Co-creating resilient neighbourhoods.



Our workshops include resilience walks, asset mapping activities and resilience-themed block parties. We aim to raise awareness about local risks, share information about existing initiatives, generate conversations promoting emergency preparedness and highlight community strengths and resources while providing an opportunity for neighbours to meet. Our goal is to build resilience by fostering connections among residents, as well as between organizations and neighbourhoods, through dialogue and experiential learning.

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Neighbour Hubs

We work with communities to create Neighbour Hubs, unique public infrastructure that fosters resilience by engaging people in the design of their interactive features, such as kinetic energy production and rainwater collection. These shared resources encourage residents to get involved in their community and take an active role in their own resilient future. In addition to providing resources accessible both daily and in the case of an emergency, Neighbour Hubs prompt residents take individual action and make emergency plans with family and friends.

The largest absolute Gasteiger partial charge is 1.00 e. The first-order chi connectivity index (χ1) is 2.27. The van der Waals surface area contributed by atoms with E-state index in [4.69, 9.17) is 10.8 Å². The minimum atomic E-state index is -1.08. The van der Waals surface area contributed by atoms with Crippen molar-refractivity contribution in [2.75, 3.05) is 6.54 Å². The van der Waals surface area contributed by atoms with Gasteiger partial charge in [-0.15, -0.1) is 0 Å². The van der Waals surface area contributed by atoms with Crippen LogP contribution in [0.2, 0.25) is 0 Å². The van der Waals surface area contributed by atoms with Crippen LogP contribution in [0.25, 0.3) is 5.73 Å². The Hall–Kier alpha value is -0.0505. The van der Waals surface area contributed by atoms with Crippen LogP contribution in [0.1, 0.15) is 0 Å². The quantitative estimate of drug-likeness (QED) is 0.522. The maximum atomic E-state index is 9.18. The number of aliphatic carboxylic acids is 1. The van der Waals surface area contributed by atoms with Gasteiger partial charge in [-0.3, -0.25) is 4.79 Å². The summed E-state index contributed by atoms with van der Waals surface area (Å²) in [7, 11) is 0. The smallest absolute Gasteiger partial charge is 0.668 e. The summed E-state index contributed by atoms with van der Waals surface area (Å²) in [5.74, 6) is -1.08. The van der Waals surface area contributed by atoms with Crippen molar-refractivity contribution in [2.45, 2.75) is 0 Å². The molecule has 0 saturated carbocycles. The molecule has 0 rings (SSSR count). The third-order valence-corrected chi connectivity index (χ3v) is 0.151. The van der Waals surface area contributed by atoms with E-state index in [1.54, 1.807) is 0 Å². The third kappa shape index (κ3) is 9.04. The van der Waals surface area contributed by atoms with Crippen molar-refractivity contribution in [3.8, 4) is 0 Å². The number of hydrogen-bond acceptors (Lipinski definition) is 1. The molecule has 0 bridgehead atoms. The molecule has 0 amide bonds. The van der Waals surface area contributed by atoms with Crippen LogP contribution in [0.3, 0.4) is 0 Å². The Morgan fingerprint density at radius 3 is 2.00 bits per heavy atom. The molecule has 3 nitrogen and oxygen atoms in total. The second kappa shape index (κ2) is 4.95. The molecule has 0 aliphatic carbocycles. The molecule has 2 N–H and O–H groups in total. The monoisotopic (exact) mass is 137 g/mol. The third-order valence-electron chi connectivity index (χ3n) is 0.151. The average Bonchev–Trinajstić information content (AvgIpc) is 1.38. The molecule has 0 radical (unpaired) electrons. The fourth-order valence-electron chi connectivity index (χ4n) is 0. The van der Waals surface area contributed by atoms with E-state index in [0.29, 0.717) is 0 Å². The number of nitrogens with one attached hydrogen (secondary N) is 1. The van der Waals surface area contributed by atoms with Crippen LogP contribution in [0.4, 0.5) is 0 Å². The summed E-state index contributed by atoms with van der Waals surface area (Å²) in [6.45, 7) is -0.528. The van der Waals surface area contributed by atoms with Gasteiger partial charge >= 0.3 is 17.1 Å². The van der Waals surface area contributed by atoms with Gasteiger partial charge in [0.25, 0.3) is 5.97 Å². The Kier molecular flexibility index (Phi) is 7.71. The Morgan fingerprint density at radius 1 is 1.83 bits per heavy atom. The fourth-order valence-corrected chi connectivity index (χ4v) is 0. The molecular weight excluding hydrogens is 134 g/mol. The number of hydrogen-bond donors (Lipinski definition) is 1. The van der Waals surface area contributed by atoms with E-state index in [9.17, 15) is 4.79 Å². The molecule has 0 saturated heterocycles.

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Collaboration makes the best team.

Our partners are vital to the design process and our success. We are grateful for the interdisciplinary relationships we share.


Designers, planners and engagement leaders

Neighbour Lab.


Neighbour Lab is a Vancouver-based design and urban planning cooperative that builds neighbourhood resilience through co-creation and dialogue. We foster connections between neighbours by designing Neighbour Hubs (shared community structures) and facilitating workshops (such as guided walks and asset mapping). Interested in building resilience in your neighbourhood? Let's chat! 

The creators of the lab, from top left to bottom right, are Adele Therias (BA Environment & sustainability), Leah Karlberg (BA human geography), Steph Koenig (BD Industrial Design) and Emi Webb (BD Industrial Design). Each member offers invaluable experience and skills through their own background: The geographers think in terms of spatial systems, the industrial designers develop technical details and aesthetics, and the community planners consider social issues like accessibility and engagement. Together, we are able to approach the complex goal of resilience, guided by the invaluable knowledge of the communities with which we collaborate.